Inflation remains stubbornly high at 6.4 percent in January. The Federal Reserve’s job is not done in this fight. More interest rate hikes are needed. Read a recent editorial about inflation and the Fed.
Afghanistan’s rulers had promised that barring women from universities was only temporary. But private universities got a letter on Jan. 28 warning them that women are prohibited from taking university entrance examinations. Afghanistan has 140 private universities across 24 provinces, with around 200,000 students. Out of those, some 60,000 to 70,000 are women, the AP reports. Read a recent editorial on women’s rights in Afghanistan.


End of carousel

Hockstader: We’ve seen no real moves toward nuclear deployment by Russian President Vladimir Putin. In fact, China has warned against that, which should carry some weight in Moscow. Should the world still regard these nuclear threats as credible?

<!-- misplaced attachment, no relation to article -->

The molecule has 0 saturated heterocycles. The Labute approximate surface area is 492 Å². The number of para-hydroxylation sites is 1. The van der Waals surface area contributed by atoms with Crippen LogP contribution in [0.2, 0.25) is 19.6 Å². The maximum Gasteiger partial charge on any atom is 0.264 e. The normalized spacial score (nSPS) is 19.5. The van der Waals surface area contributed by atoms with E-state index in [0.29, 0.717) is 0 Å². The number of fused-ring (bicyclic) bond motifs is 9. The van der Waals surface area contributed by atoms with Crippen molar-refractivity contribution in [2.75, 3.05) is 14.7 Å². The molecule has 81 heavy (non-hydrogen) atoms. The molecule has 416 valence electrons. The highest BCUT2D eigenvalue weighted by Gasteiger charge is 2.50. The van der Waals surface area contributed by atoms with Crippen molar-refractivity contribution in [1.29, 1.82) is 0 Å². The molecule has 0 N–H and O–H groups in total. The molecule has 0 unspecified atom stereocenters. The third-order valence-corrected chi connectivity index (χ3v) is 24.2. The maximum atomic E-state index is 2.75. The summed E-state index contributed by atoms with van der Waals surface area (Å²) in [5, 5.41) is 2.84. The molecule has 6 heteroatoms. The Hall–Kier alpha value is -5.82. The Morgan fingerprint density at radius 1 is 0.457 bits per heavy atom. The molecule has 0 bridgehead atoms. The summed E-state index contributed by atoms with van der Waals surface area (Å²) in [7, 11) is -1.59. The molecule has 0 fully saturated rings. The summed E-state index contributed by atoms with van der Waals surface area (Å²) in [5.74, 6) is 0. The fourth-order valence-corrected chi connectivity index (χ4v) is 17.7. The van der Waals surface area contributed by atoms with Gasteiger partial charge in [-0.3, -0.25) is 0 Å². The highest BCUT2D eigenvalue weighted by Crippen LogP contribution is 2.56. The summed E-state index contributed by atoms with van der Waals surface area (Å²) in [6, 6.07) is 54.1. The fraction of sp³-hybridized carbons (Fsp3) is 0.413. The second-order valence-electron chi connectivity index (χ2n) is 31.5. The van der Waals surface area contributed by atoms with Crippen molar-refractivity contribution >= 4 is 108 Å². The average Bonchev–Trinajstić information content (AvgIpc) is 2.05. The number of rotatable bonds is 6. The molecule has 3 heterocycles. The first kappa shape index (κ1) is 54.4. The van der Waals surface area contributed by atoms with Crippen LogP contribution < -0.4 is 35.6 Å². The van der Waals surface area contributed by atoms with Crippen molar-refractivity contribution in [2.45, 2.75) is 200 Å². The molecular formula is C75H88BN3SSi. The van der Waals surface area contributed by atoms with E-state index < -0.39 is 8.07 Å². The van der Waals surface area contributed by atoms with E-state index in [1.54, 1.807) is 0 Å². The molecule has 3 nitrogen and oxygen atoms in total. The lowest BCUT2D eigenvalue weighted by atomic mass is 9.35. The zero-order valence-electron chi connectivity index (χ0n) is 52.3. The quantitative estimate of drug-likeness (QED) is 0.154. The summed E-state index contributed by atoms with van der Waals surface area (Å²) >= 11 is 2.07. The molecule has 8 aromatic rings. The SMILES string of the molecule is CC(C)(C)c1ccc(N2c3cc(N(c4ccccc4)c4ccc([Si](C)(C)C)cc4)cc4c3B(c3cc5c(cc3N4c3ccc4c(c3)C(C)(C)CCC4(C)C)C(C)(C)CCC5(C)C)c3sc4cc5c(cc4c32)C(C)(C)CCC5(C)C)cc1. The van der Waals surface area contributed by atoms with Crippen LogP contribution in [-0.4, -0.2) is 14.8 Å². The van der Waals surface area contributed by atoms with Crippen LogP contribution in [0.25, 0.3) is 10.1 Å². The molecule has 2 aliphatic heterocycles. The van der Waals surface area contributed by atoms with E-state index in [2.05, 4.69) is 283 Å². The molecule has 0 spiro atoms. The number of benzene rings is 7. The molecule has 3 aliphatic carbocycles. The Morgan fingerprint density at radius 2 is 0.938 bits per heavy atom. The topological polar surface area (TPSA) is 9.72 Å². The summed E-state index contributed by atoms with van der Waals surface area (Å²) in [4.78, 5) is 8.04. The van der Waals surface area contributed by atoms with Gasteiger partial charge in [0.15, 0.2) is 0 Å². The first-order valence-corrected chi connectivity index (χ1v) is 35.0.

Stoltenberg: NATO has fundamentally two tasks in the war. One is to support Ukraine, as we do. The other is to prevent escalation. And we prevent escalation by making absolutely clear that we are not party to the conflict, and by increasing military presence in the eastern part of alliance as we have done — with 40,000 troops under NATO command backed by substantial naval and air forces.

There's a constant discussion about what more types of weapons we should provide, and there are consultations going on among allies, also on the issue of fighter jets. As important as discussing new systems is, it is also extremely important to focus on the sustainment of all the systems we have already delivered — ammunition, spare parts, maintenance.

Hockstader: In the Discord leaks, we saw that American intelligence assesses a small likelihood of major territorial changes arising from the coming Ukrainian offensive. Do you share that assessment?

Stoltenberg: So, first, I will not confirm the information in those leaks, and we know that at least some of them are manipulated and not correct.